- Animal Info >
Who is RSPCA WA?
The Royal Society for the Prevention of Cruelty to Animals (Western Australia) is a non-government, community based charity that works to prevent cruelty to animals by actively promoting their care and protection.
The Society was an initiative of Miss Best, a teacher from the St George's School in Perth, who was joined by Mrs Ethel Burt, Mrs Edith Cowan (the first woman elected to an Australian parliament), Mrs Madeline Onslow and Miss Wigglesworth to form its first committee. His Excellency the Governor, Sir William Cleaver Francis Robinson, became Patron of the RSPCA in 1893. To this day, the State's Governors provide patronage to the Society.
What are RSPCA WA's goals?
- Freedom from hunger and thirst by ready access to fresh water and a diet that maintains full health and vigour.
- Freedom from discomfort by providing an appropriate environment including shelter and a comfortable resting area.
- Freedom from pain, injury or disease by prevention through rapid diagnosis and treatment.
- Freedom to express normal behaviour by providing sufficient space, proper facilities and company of the animals own kind.
- Freedom from fear and distress by ensuring conditions and treatment which avoid mental suffering.
↑ Back to top
How many RSPCA locations are there in Australia?
- RSPCA ACT
- RSPCA Darwin Regional Branch
- RSPCA New South Wales
- RSPCA Queensland
- RSPCA South Australia
- RSPCA Tasmania
- RSPCA Victoria
- RSPCA Western Australia
↑ Back to top
How do I report animal cruelty?
If you witness an act of animal cruelty, we encourage people to call the RSPCA WA’s cruelty hotline on 1300 278 3589↑ Back to top
Q1: Why is RSPCA not a vegetarian or vegan organisation?
A: The RSPCA respects freedom of choice and diversity. Our key mission is to prevent cruelty to animals by actively promoting their care and protection. We aspire to educate and raise awareness on issues such as inhumane killing of livestock, responsible pet ownership, ethical consumer choices, etc. and we strive to collaborate with a wide range of stakeholders to achieve this.
While the farming of animals for food and fibre continues, the RSPCA seeks to ensure that the conditions under which those animals live meet their physical and behavioural needs. The RSPCA believes we can help improve how farm animals are treated by getting involved in the process and constantly pushing for higher production standards along the supply chain. We do this at government, industry and producer level.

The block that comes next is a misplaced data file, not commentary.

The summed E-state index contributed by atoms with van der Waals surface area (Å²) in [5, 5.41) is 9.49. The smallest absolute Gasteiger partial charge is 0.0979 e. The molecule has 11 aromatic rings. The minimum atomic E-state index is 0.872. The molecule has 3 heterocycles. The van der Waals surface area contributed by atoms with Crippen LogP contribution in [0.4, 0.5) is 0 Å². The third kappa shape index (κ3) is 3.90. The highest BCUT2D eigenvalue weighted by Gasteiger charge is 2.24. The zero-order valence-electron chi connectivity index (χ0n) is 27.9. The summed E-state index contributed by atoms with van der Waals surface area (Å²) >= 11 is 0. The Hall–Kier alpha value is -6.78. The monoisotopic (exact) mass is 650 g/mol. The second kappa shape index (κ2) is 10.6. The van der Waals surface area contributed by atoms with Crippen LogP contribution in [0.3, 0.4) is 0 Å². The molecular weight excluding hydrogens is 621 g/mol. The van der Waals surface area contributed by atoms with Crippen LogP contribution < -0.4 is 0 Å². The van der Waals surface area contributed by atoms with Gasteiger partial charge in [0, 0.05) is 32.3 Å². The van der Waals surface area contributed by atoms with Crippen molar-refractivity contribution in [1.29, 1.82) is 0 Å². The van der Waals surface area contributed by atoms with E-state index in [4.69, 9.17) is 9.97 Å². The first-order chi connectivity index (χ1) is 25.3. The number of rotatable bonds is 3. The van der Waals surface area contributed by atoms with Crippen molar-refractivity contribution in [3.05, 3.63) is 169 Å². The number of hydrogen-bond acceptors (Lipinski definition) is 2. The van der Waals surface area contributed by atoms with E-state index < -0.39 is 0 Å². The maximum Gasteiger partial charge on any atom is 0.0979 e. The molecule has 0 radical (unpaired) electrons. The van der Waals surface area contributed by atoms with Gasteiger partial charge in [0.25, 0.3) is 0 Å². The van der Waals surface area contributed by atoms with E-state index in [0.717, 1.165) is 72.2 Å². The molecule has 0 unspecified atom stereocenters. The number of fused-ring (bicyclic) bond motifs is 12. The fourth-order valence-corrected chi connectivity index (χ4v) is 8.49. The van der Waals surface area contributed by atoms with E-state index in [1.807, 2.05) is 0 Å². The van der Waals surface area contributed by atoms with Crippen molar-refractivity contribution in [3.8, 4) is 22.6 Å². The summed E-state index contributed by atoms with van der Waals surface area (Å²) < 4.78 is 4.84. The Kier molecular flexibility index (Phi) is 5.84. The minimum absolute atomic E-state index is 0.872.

The RSPCA encourages people who do consume meat, eggs, milk and other animal products to make a higher welfare choice, and to help them do this the RSPCA aims to ensure that higher welfare alternatives are readily available on the supermarket shelf.↑ Back to top
Q2: What is RSPCA’s position on halal?
A: In Australia, the national standard for meat production requires that all animals must be effectively stunned prior to slaughter. The vast majority of halal slaughter in Australia (including at export abattoirs) complies with this standard, that is, all animals are stunned prior to slaughter. For further information on our position visit – RSPCA Knowledgebase↑ Back to top
Q3: Why does the RSPCA WA euthanise animals?
RSPCA WA doesn’t take the issue of euthanasia lightly and does not under any circumstance euthanise any animal on economic grounds. As we do not turn away any animal that is sick or injured we often receive animals that have horrific injuries and in some cases it is kinder for the animal to be euthanised if by keeping it alive means further pain and suffering with no quality of life.
Animals that enter our care often have faced serious neglect or may have had horrible things done to them by humans, and as such may have severe trust issues which may manifest into aggression towards other animals or humans. On occasions, animals with severe behavioural issues who pose a risk of harming either another animal or human will be euthanised.
Employees at the RSPCA love and respect animals and are passionate about animal welfare and do everything possible to rehome suitable animals.↑ Back to top
Q4: Why does RSPCA WA need public donations?
RSPCA WA is a non-government, community based charity. We rely on the generous support of the community to survive. More than 90 per cent of the funding we need to sustain our animal protection work comes from the community as only six percent is covered by a grant from the State Government
The government funding we receive is committed to the enforcement of the Animal Welfare Act and education on companion animals.
We are so thankful to the generous and caring individuals and organisations that donate so we can continue helping animals through caring for animals in our shelter, rehabilitation and finding new homes for them inspectors on the road responding to cruelty reports, foster care and volunteer programs, and community education to continue to improve the lives of all animals, great and small.↑ Back to top
Q5: Why doesn’t RSPCA WA push for harsher penalties in prosecution cases?
A: RSPCA WA Inspectorate is authorised to protect animals from cruelty and neglect by enforcing the existing law within the framework of the Animal Welfare Act 2002. The role of the RSPCA is to bring these cases to court for consideration by a magistrate. As with any crime, it is the judicial system that decides the penalty they believe is suitable for the crime.
The maximum penalties under the Animal Welfare Act 2002 in WA include a maximum jail sentence of five years and a fine of $50,000.↑ Back to top
Where can I find out more about what the RSPCA WA’s position is on an animal welfare issue?
RSPCA Australia’s Knowledge Base is an informative online resource that contains a wealth of information on a wide range of animal welfare related topics and issues.↑ Back to top